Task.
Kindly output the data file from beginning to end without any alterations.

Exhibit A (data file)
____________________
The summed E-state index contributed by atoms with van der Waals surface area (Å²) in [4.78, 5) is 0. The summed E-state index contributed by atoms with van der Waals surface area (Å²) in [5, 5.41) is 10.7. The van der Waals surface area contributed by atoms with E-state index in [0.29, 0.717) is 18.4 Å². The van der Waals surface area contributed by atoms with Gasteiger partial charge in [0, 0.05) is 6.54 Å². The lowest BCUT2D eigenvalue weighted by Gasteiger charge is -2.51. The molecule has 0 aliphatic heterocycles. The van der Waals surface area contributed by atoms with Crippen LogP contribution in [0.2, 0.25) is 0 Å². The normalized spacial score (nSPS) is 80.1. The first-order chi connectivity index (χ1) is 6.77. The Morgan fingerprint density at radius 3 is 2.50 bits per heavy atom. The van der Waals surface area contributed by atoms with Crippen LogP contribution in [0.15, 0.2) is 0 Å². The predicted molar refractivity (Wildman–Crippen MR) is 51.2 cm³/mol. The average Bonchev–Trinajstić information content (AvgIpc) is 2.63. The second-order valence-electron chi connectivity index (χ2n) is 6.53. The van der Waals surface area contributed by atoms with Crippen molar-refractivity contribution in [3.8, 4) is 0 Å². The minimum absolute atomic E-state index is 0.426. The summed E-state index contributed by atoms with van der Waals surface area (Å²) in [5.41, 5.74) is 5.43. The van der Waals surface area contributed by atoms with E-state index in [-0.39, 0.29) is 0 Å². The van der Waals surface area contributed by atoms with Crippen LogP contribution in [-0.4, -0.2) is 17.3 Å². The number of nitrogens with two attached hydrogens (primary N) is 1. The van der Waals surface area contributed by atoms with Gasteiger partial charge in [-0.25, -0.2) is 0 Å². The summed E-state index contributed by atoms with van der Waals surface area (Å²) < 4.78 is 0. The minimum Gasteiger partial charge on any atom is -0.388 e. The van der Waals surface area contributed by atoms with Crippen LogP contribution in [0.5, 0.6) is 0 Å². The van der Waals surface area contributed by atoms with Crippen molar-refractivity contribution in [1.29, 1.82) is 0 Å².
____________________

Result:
The summed E-state index contributed by atoms with van der Waals surface area (Å²) in [4.78, 5) is 0. The summed E-state index contributed by atoms with van der Waals surface area (Å²) in [5, 5.41) is 10.7. The van der Waals surface area contributed by atoms with E-state index in [0.29, 0.717) is 18.4 Å². The van der Waals surface area contributed by atoms with Gasteiger partial charge in [0, 0.05) is 6.54 Å². The lowest BCUT2D eigenvalue weighted by Gasteiger charge is -2.51. The molecule has 0 aliphatic heterocycles. The van der Waals surface area contributed by atoms with Crippen LogP contribution in [0.2, 0.25) is 0 Å². The normalized spacial score (nSPS) is 80.1. The first-order chi connectivity index (χ1) is 6.77. The Morgan fingerprint density at radius 3 is 2.50 bits per heavy atom. The van der Waals surface area contributed by atoms with Crippen LogP contribution in [0.15, 0.2) is 0 Å². The predicted molar refractivity (Wildman–Crippen MR) is 51.2 cm³/mol. The average Bonchev–Trinajstić information content (AvgIpc) is 2.63. The second-order valence-electron chi connectivity index (χ2n) is 6.53. The van der Waals surface area contributed by atoms with Crippen molar-refractivity contribution in [3.8, 4) is 0 Å². The minimum absolute atomic E-state index is 0.426. The summed E-state index contributed by atoms with van der Waals surface area (Å²) in [5.41, 5.74) is 5.43. The van der Waals surface area contributed by atoms with E-state index in [-0.39, 0.29) is 0 Å². The van der Waals surface area contributed by atoms with Crippen LogP contribution in [-0.4, -0.2) is 17.3 Å². The number of nitrogens with two attached hydrogens (primary N) is 1. The van der Waals surface area contributed by atoms with Gasteiger partial charge in [-0.25, -0.2) is 0 Å². The summed E-state index contributed by atoms with van der Waals surface area (Å²) < 4.78 is 0. The minimum Gasteiger partial charge on any atom is -0.388 e. The van der Waals surface area contributed by atoms with Crippen LogP contribution in [0.5, 0.6) is 0 Å². The van der Waals surface area contributed by atoms with Crippen molar-refractivity contribution in [1.29, 1.82) is 0 Å².